Holden CEO Mike Devereux said the abolishment of the Green Car Innovation Fund (GCIF) and an impending carbon tax will put Australia – already an expensive country to manufacturer cars – on even shakier ground from a long-term manufacturing perspective.
"It also is a country with virtually zero import tariffs, so you've got relatively high costs, zero barriers to entry," Mr Devereux told ABC News."In order for it to make sense to make things here there needs to be some, what I consider, some smart industry policy, which there was just a few years ago."
Mr Devereux said a carbon tax could increase the price of doing business in Australia by as much as $40 million to$50 million every year, and suggested there might need to be a “co-investment scheme” to offset some of those costs.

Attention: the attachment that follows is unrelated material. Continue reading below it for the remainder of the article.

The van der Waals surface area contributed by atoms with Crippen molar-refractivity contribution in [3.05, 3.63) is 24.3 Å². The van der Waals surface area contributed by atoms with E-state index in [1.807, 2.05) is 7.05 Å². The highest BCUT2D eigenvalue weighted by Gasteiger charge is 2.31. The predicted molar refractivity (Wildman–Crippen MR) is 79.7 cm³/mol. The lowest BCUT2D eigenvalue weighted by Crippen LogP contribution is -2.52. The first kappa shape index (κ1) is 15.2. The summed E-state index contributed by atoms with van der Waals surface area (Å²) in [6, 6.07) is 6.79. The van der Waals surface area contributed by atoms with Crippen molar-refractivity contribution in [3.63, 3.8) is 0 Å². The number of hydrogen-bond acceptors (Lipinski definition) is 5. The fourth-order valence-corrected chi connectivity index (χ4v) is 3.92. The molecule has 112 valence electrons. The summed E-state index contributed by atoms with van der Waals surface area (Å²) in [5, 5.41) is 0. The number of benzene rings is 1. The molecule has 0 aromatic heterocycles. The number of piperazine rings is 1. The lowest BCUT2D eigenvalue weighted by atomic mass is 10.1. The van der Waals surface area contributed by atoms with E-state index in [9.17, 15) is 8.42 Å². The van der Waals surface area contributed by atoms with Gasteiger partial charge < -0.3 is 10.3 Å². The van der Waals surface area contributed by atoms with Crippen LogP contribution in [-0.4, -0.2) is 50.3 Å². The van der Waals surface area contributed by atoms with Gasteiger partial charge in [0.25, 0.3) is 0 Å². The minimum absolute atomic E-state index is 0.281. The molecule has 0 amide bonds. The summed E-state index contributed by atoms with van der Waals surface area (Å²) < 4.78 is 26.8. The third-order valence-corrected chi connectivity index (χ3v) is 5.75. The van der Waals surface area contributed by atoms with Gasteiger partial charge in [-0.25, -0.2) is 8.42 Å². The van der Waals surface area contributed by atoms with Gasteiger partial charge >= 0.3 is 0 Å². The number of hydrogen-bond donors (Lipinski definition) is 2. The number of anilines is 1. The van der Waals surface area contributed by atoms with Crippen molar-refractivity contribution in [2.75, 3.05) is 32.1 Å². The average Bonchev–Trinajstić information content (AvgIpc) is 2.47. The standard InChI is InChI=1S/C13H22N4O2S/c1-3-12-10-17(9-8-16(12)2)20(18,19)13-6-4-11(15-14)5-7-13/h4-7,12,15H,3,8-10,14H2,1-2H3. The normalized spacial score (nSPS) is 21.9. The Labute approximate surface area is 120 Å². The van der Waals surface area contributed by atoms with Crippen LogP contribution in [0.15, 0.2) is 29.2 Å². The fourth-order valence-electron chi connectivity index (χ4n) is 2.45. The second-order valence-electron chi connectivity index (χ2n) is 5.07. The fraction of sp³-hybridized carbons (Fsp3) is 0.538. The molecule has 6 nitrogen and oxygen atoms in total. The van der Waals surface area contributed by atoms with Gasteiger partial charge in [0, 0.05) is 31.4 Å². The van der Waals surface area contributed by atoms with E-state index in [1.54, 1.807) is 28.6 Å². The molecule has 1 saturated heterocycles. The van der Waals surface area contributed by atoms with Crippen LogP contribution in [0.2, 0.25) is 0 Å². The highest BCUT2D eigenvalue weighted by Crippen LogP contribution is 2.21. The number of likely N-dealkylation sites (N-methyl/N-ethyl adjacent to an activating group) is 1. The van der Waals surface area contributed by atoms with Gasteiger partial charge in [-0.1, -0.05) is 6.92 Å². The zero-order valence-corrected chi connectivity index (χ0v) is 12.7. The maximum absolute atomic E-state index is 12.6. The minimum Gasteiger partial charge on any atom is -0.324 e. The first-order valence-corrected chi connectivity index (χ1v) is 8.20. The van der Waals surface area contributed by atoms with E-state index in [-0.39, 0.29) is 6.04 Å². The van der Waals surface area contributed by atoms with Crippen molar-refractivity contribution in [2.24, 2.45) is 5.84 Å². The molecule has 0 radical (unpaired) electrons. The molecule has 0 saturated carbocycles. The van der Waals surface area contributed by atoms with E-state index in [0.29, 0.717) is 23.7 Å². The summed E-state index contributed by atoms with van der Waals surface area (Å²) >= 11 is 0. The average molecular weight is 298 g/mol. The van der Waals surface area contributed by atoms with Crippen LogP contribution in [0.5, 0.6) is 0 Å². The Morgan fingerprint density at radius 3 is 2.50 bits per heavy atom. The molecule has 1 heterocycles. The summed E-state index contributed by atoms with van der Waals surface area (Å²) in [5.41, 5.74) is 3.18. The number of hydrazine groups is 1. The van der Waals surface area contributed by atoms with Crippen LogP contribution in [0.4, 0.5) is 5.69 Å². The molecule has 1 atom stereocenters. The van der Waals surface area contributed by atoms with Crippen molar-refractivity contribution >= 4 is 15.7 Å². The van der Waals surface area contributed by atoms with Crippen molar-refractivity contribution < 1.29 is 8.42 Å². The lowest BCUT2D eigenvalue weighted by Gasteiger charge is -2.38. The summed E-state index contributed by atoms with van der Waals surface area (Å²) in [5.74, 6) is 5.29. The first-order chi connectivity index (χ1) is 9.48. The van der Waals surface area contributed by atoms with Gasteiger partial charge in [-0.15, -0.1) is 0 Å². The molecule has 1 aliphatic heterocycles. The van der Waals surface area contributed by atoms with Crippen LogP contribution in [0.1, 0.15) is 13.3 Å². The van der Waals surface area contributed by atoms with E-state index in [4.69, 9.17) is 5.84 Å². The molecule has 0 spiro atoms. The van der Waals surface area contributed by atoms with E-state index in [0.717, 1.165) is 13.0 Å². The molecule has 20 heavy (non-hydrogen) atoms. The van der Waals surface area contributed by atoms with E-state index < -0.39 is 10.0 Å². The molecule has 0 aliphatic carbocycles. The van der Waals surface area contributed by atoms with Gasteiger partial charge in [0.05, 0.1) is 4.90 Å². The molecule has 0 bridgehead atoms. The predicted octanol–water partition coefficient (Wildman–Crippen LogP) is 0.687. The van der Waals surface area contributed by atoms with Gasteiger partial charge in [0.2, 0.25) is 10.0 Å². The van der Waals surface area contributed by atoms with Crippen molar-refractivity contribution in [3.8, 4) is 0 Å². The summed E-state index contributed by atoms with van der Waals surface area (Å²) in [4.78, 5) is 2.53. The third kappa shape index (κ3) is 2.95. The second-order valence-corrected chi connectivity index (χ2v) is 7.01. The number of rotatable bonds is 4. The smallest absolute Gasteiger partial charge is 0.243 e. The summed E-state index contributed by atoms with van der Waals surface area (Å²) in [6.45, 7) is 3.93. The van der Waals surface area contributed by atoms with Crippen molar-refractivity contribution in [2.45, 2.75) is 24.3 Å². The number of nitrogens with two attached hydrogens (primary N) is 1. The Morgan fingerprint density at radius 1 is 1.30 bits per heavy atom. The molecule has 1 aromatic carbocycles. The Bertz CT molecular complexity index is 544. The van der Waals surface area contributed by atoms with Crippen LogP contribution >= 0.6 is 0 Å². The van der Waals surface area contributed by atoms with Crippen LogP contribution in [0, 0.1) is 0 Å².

"We're raising the cost of doing business in this country whilst other countries around Australia might not be doing the same thing,” he said."There's no question that we have to reduce emissions ... but there has to be some public-private partnership to negotiate what are fairly rocky shoals here."
Holden endured $579 million in losses between 2005 and 2009. In 2010, it recorded a $138 million before-tax profit, although with almost $160 million of government funding and foreign exchange windfalls included in this figure, the actual result without taxpayer funding and currency movements was more like a $20 million plus loss.
You can read all about the future of the Australian new car manufacturing industry in our recent editorial, as well as the state of Toyota Australia – our country’s largest vehicle seller, manufacturer and exporter.
What do you make of Mr Devereux’s comments? Do you agree that there needs to be more support for the three local manufacturers, or do they need to be able to fend for themselves in the long-term?
Feel free to share your thoughts in the comments section below.